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Colorado Dairy Worker Becomes 4th Human Bird Flu Case

By Ryan Hanrahan

Reuters’ Leah Douglas reported last week that “public health officials in Colorado on Wednesday announced an adult man had tested positive for avian flu after reporting mild symptoms, including conjunctivitis, or pink eye. The man is an employee at a dairy farm who had exposure to infected cattle and recovered after antiviral treatment, officials said.”

“It was the fourth human case of bird flu reported in the U.S. since avian flu was confirmed in cows in March,” Douglas reported. “The prior three people to test positive were also dairy farm workers who recovered.”

CBS News’ Jesse Sarles and Alexander Tin reported last week that “the Colorado worker was tested after reporting his symptoms and received an antiviral treatment with oseltamivir afterwards. Those are the Centers for Disease Control and Prevention’s recommended steps when there’s a confirmed human case. The man, whose identity is not being released, has recovered.”

Colorado Currently Has Worst Outbreak in US

The Colorado Sun’s John Ingold reported last week that “Colorado’s outbreak of bird flu among dairy cattle is now the worst in the country, with more cases in the past month than any other state, according to the latest state and federal data.”

“As of Monday evening, Colorado had identified 26 herds with cases of avian influenza. Of those, 22 were identified within the past month and the herds are still in quarantine,” Ingold reported. “Four other cases were identified earlier and quarantines have since been lifted. All affected herds are in the northeastern part of the state.”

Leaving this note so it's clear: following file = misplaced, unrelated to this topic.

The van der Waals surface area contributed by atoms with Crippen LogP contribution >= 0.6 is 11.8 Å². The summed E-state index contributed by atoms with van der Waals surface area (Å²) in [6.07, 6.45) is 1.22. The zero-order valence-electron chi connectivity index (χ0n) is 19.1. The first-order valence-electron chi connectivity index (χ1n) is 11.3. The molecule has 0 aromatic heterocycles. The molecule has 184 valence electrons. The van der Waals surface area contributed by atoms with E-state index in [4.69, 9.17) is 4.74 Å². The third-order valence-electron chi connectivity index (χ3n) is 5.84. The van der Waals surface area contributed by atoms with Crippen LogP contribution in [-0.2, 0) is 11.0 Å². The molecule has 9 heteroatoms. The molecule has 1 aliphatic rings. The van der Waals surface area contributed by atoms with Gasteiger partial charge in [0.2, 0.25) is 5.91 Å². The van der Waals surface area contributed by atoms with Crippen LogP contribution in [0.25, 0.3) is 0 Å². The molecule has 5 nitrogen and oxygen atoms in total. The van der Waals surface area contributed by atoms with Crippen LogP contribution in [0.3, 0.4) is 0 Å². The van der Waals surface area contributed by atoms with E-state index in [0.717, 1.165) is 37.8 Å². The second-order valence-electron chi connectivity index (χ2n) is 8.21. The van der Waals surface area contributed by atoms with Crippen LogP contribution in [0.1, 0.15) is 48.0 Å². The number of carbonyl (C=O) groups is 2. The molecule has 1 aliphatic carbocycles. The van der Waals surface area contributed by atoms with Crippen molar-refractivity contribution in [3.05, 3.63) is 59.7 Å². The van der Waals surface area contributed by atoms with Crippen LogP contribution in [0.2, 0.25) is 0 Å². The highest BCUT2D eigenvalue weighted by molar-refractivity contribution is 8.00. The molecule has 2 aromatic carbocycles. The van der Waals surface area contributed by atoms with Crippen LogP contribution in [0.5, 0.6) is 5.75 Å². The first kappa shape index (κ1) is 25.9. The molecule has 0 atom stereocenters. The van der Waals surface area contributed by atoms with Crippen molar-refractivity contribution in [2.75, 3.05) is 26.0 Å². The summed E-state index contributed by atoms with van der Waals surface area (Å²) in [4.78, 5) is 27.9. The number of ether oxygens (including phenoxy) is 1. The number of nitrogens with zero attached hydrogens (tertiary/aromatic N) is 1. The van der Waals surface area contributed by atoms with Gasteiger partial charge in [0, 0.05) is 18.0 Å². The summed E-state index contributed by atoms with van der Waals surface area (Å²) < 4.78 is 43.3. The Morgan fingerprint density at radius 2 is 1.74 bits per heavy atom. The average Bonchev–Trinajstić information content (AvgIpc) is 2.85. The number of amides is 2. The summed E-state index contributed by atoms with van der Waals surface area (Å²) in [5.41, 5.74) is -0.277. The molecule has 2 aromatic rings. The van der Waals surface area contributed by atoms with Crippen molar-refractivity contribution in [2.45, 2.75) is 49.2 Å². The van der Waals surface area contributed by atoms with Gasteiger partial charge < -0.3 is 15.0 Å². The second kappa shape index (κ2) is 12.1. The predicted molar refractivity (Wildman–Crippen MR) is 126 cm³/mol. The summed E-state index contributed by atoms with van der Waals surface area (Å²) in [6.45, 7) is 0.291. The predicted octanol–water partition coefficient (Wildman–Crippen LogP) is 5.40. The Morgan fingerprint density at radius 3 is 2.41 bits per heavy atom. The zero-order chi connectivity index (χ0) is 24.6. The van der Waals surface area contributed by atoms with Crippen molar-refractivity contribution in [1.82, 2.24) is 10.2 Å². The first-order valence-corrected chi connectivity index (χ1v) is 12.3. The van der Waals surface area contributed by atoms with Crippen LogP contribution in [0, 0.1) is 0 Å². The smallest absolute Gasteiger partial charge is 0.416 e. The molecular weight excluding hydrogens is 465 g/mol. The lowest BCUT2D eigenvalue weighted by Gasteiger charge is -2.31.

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“Colorado’s recent cases far exceed those in any other state — Iowa and Idaho are the only other states to record double-digit case totals in the past month, with 12 and 10, respectively,” Ingold reported. “Colorado’s case total since bird flu was first identified in dairy cattle this spring places the state second nationally, behind only Idaho and one ahead of Michigan. But Colorado ranks far lower in dairy production than those states — the state was 13th in the country for milk production in 2023, according to federal data.”

“On a per-cow basis, Colorado’s outbreak is roughly three times worse than Idaho’s, which has approximately 667,000 dairy cattle compared with 201,000 in Colorado,” Ingold reported.

Ingold reported that Dr. Maggie Baldwin, the state veterinarian, “suggested that Colorado’s efforts at disease detection may be reflected in the state’s high numbers. She said the state has put in a lot of work getting information to dairy producers, as well as industry associations and veterinarians.”

Vaccines Still in Progress

Reuters’ Julie Steenhuysen and Douglas reported at the beginning of July that “the U.S. government has awarded $176 million to Moderna to advance development of its bird flu vaccine, the company said on Tuesday, as concerns rise over a multi-state outbreak of H5N1 virus in dairy cows and infections of (four) dairy workers since March.”

“Funds from the U.S. Biomedical Advanced Research and Development Authority will be used to complete late-stage development and testing of a pre-pandemic mRNA-based vaccine against H5N1 avian influenza,” Steenhuysen and Douglas reported. “U.S. officials said on a press call that late-stage testing would begin in 2025, pending results expected in the coming weeks of Moderna’s phase 1 trial. The late-stage trial would likely focus on safety and immune response.”

Source : illinois.edu

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